Omaha Children's Museum

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The Omaha Children's Museum is a nonprofit learning and exploration space for young people located at 500 South 20th Street in downtown Omaha, Nebraska. The museum has received a national award from the Association of Science and Technology Museums.[1]

South Main entrance-smaller


Operated as a private nonprofit organization the mission of Omaha Children's Museum is to engage the imagination and create excitement about learning. The museum was founded in 1976 by Karen Levin, Jane Ford Hawthorne, Betty Hiller, and a group of local educators. It began as a traveling group of exhibits and activities, and today occupies a 60,000-square-foot (5,600 m2) space in Downtown Omaha.[2] The museum has a Board of Directors composed of community members.

In 1989 the museum moved to its current and permanent home at 20th Street and St. Mary’s Ave. In 1993 Omaha Children's Museum completed the renovation of the main floor (40,000 sq. feet)which included the Charlie Cambell Science and Technology Center.

In 2004 and 2010, the museum was honored with Leading Edge Awards for Visitor Experience from the Association of Science and Technology Museums.[3] The museum’s director, Lindy J. Hoyer served on the Board of Directors for the national Association of Children's Museums.[4]


The Omaha Children's Museum renovated its permanent exhibits through the $6.6 million capital campaign entitled "Building on the Best". The permanent exhibits include the Creative Arts Center, which features a theater, Artist-in-Residence Studio, community sculpture and art island; the "Charlie Campbell Science and Technology Center", which houses the "Super Gravitron", a ball machine where balls powered by air wind and water travel through tubes and on rails, and an inventors workshop, pulley and vacuum chairs and the "Science Showplace" where live science presentations take place.[5]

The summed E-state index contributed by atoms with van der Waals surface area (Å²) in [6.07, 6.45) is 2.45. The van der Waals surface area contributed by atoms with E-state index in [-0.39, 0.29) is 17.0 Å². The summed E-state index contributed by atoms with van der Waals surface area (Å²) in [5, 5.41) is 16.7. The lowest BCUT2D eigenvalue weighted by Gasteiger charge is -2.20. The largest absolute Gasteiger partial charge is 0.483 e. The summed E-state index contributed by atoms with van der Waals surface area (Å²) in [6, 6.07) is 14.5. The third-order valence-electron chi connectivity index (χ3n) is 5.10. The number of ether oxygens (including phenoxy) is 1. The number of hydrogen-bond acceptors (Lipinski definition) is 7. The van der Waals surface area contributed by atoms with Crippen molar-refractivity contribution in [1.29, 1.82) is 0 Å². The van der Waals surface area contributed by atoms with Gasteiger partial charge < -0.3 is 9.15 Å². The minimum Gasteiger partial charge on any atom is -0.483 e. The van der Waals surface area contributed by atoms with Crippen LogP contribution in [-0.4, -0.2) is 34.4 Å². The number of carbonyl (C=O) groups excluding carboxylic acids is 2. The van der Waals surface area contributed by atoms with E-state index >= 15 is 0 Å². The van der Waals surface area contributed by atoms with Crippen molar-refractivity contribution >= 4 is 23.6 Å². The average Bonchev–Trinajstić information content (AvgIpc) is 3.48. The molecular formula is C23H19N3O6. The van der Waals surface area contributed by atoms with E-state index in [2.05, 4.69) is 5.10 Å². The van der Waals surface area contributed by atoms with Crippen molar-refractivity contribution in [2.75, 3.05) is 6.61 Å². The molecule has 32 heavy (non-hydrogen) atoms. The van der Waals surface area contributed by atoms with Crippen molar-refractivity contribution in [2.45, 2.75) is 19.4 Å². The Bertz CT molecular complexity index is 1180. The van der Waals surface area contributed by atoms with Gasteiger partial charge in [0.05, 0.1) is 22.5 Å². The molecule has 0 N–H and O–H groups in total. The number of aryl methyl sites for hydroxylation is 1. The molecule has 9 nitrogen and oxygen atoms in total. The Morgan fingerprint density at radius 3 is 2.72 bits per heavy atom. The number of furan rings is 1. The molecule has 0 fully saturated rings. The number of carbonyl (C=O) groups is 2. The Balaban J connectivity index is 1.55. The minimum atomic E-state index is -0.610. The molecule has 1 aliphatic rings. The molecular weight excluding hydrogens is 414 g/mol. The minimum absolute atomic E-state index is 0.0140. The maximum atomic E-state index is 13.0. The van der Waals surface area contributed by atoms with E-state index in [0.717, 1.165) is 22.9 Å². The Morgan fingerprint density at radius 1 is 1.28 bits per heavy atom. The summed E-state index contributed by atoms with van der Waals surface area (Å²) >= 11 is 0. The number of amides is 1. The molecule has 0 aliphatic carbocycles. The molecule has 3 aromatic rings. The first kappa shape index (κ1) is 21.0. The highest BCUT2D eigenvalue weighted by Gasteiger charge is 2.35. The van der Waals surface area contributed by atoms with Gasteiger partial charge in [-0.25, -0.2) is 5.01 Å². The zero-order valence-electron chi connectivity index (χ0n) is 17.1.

Other features include the "Imagination Playground", which is designed for young children; "Sandy’s Splish-Splash Garden", which is an interactive fountain area outside where kids can cool off. A 51-foot (16 m) kinetic tower and four 24-foot (7.3 m) whirligigs resembling giant pinwheels are located immediately outside the museum.[6]

Janie York was the first artist in residence at the museum's Creative Arts Center in an ongoing program. York explored a variety of textile arts, including community quilting and story quilting, as well as textile history and identification.[7]

In addition to its permanent exhibits, Omaha Children’s Museum regularly features traveling exhibitions and educational programming in art, science and humanities. The museum's Science Lab has been featured on the PBS Kids website.[8]

See also[edit]


  1. ^ "Roy L. Shafer Leading Edge Awards", Association of Science and Technology Museums. Retrieved 8/22/07.
  2. ^ Danilov, V. (2005) Women And Museums: A Comprehensive Guide. Rowman Altamira. p. 245.
  3. ^ "Roy L. Shafer Leading Edge Awards", Association of Science and Technology Museums. Retrieved 8/22/07.
  4. ^ Board of Directors and Staff. Association of Children's Museums. Retrieved 8/22/07.
  5. ^ "Omaha Children's Museum," Nebraska Economic Development Council. Retrieved 8/22/07.
  6. ^ "Omaha Children's Museum," Nebraska Economic Development Council. Retrieved 8/22/07.
  7. ^ "Kid News: New artist in residence program at Omaha Children's Museum creative center features Nebraska artist Janie York," Nebraska Arts Commission. Retrieved 8/22/07.
  8. ^ FETCH! Lab - Omaha Children's Museum PBS Kids website. Retrieved 8/22/07.

External links[edit]